# If the “is P equals to NP?” is a NP-COMPLETE, what does it tell us?. Some conclusions?

If there is someone can prove that the problem "is P equals to NP?" is a NP-COMPLETE problem, what we can conclude from this?

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• @TesterNP "Is P = NP" is not a problem for which NP-completeness applies (it's not a parametrized problem in terms of a variable input size) – Suresh Sep 21 '12 at 19:13
• testerNP, P vs NP can indeed be formulated as a question about the halting of a Turing machine that verifies that no other Turing machines solve NP complete problems in P time. but phrased in this way its a question about halting of a TM, but not a decision problem that is proven an algorithm can solve. in other words its basically provably not a decision problem. however a way to evaluate the complexity of the P vs NP problem has been sketched out in a famous paper by Razborov & Rudich called "natural proofs" – vzn Sep 22 '12 at 20:01
• The decision problem: "Given $x$, $P =^? NP$" is in $P$ (time complexity $O(1)$) though we still don't know how to build the 3-states ($q_0,q_Y,q_N$) $TM$ that correctly decides it :-) :-) – Vor Sep 22 '12 at 22:02
• @Vor I think we know exactly what either alternative looks like, we just don't know which is the right one. In any case, I think you should make this an answer. – Raphael Sep 23 '12 at 14:13
• wikipedia on P vs NP. see also lance fortnows excellent recent ACM survey, status of the P vs NP problem from 2009. (& can this be put in the FAQ?) – vzn Sep 27 '12 at 1:32

"$\mathsf{P}$ vs. $\mathsf{NP}$" is not a computational problem that depends on an input, we don't have any input on which the computation will depends on, therefore the complexity does not make much sense. The complexity of a computational problem is defined w.r.t. an input that varies (e.g. we will need more time to solve the problem for larger inputs).

For any problem that does not depend on a varying input there exists a trivial algorithm that solves the problem in unit time: either the algorithm that always outputs YES solves the problem or the algorithm that always outputs NO solves it. We may not know which one, but what we know or don't know is irrelevant, what is important is the existence of an algorithm running in constant time solving the problem. In short, any computational problem with no varying input is computationally trivial.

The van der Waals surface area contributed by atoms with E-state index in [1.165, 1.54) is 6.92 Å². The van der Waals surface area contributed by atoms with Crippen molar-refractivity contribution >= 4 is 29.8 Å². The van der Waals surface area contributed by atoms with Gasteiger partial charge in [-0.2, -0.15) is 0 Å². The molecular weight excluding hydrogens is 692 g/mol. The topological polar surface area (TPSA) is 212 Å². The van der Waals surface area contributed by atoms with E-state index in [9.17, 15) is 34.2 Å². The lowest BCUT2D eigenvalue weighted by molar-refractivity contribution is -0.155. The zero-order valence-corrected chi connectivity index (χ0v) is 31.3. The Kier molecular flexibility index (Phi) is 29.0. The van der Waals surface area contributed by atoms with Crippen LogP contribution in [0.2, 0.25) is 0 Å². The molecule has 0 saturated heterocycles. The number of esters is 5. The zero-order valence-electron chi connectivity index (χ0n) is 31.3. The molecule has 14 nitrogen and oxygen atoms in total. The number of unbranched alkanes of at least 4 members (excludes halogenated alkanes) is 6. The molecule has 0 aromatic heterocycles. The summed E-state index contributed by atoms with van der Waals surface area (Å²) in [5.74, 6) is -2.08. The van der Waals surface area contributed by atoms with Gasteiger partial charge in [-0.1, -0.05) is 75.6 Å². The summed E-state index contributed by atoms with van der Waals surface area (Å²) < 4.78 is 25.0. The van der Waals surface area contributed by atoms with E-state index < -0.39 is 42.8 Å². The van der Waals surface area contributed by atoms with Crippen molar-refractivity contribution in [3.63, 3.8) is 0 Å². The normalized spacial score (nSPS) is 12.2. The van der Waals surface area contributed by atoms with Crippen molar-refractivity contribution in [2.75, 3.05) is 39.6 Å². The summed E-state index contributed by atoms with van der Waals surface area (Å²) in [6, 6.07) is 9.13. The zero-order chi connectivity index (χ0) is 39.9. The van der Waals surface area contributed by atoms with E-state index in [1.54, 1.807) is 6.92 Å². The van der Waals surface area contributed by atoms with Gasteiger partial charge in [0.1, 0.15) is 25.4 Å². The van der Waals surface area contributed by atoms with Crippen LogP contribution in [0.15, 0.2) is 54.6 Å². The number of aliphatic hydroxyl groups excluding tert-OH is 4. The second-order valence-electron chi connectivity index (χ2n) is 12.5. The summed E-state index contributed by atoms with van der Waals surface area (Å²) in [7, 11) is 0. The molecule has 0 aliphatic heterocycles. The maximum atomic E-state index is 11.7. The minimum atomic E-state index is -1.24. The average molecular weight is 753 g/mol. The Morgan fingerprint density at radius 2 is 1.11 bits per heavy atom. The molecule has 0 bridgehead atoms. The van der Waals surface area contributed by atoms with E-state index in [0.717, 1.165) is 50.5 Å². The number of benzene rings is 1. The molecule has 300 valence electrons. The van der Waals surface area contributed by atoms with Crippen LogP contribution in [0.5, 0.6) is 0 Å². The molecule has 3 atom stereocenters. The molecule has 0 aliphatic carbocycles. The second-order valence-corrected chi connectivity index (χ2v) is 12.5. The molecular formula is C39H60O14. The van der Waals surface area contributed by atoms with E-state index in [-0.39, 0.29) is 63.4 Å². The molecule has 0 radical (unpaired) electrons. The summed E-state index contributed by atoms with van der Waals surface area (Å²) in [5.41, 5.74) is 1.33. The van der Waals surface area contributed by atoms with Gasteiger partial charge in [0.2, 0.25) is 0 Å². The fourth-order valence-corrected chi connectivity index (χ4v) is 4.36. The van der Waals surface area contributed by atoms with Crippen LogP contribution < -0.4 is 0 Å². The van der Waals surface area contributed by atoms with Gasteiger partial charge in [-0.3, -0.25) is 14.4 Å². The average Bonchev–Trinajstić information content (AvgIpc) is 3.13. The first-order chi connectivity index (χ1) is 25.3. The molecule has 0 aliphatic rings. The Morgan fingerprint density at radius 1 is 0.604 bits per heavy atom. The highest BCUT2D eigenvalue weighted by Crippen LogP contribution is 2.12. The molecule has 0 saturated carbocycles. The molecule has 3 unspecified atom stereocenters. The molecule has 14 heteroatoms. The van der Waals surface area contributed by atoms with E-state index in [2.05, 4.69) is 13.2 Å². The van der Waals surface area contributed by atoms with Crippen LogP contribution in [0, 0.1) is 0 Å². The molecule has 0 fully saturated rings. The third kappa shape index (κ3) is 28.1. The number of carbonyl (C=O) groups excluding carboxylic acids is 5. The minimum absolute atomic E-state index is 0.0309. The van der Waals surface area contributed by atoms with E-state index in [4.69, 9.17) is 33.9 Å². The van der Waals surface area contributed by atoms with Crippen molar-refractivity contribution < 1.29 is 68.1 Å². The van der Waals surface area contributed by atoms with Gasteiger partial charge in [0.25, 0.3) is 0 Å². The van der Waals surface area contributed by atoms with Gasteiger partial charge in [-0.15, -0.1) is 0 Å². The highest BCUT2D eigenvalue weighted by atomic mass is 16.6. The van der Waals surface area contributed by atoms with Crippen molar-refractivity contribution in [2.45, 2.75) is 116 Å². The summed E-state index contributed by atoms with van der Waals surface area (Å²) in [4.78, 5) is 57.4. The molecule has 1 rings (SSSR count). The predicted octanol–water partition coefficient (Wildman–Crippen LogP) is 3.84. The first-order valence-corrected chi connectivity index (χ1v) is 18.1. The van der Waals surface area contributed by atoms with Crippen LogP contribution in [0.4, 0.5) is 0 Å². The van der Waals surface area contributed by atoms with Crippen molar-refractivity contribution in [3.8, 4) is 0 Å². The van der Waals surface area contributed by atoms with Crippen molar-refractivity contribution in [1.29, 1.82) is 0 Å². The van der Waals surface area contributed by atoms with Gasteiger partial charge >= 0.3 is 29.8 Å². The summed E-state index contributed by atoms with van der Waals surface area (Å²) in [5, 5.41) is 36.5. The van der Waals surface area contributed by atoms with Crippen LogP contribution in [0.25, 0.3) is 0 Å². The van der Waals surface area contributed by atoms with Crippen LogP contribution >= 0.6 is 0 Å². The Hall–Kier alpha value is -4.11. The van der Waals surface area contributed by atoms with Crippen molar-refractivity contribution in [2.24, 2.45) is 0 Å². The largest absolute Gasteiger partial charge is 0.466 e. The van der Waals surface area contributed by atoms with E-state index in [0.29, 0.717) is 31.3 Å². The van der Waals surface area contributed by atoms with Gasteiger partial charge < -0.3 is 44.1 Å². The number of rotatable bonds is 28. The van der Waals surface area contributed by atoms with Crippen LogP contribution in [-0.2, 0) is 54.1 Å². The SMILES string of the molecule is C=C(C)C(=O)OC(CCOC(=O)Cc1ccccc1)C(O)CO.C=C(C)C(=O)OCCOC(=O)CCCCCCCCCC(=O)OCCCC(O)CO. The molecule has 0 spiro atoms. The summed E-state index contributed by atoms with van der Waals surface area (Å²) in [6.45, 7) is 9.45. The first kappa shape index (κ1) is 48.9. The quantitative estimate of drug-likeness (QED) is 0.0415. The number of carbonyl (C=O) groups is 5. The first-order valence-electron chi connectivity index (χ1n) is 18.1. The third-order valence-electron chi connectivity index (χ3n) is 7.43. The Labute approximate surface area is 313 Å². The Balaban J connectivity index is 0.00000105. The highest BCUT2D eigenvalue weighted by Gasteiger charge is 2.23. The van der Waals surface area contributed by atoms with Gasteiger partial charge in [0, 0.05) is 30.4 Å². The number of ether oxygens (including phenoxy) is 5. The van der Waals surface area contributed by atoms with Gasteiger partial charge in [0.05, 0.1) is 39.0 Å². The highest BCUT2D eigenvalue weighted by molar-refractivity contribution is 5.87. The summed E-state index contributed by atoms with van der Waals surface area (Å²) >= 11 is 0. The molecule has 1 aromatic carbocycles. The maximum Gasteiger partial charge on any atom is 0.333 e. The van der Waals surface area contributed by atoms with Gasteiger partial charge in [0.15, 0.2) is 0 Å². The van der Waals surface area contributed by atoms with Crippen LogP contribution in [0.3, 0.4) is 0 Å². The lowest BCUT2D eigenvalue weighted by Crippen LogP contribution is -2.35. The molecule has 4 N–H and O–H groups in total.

We can think of this question as an instance of a computational problem like "given a first order formula $\varphi$ in the language of arithmetic, is $\varphi$ true?". However it does not make sense to say a problem instance is $\mathsf{NP\text{-}complete}$, complexity theory concepts like $\mathsf{NP\text{-}complete}$ness are defined for languages which are sets of instances. A language containing a single instance is trivial from computational perspective.

• Note that the infamous "$\pi$-problem" relates to a similar (arguably the same) misconception. – Raphael Sep 26 '12 at 10:55
• I am afraid that you mixed up terminology. You claimed that P vs NP is not a “computational problem instance” (whatever it means), and then you argued “for any such problem instance…,” which seems contradictory because you had claimed that it is not a problem instance. I think that you meant to write something along “‘P vs NP’ is not a language” in the first paragraph. – Tsuyoshi Ito Sep 26 '12 at 20:44
• Yes, I think that the issue which I pointed out has been fixed. – Tsuyoshi Ito Sep 26 '12 at 21:16

While Kaveh's answer is perfectly satisfactory and complete, I can direct you to the following survey article: On P vs NP and Geometric Complexity Theory by K.D. Mulmuley, in which he gives an overview of the "flip theorem" which seems to be a rigorous formulation of the idea "what does P vs NP have to say about it's own provability?".

Informally the theorem states (as far as I understand) that if certain well-believed conjectures in complexity theory are true, then P$\neq$NP only if there is a certain procedure to construct "obstructions" to circuits of size polynomial in $n$ that claim solve the SAT problems of a certain size $n$. Here an obstruction for a given circuit $C$ is essentially an input $S$ such that $C$ gives the wrong answer for input $S$. The theorem further states that these obstructions are "small" in the sense that they can be coded in logarithmic number of bits in $n$, which make it easy to find such obstructions in P time.

The theorem is stated and proven in this article by the same author.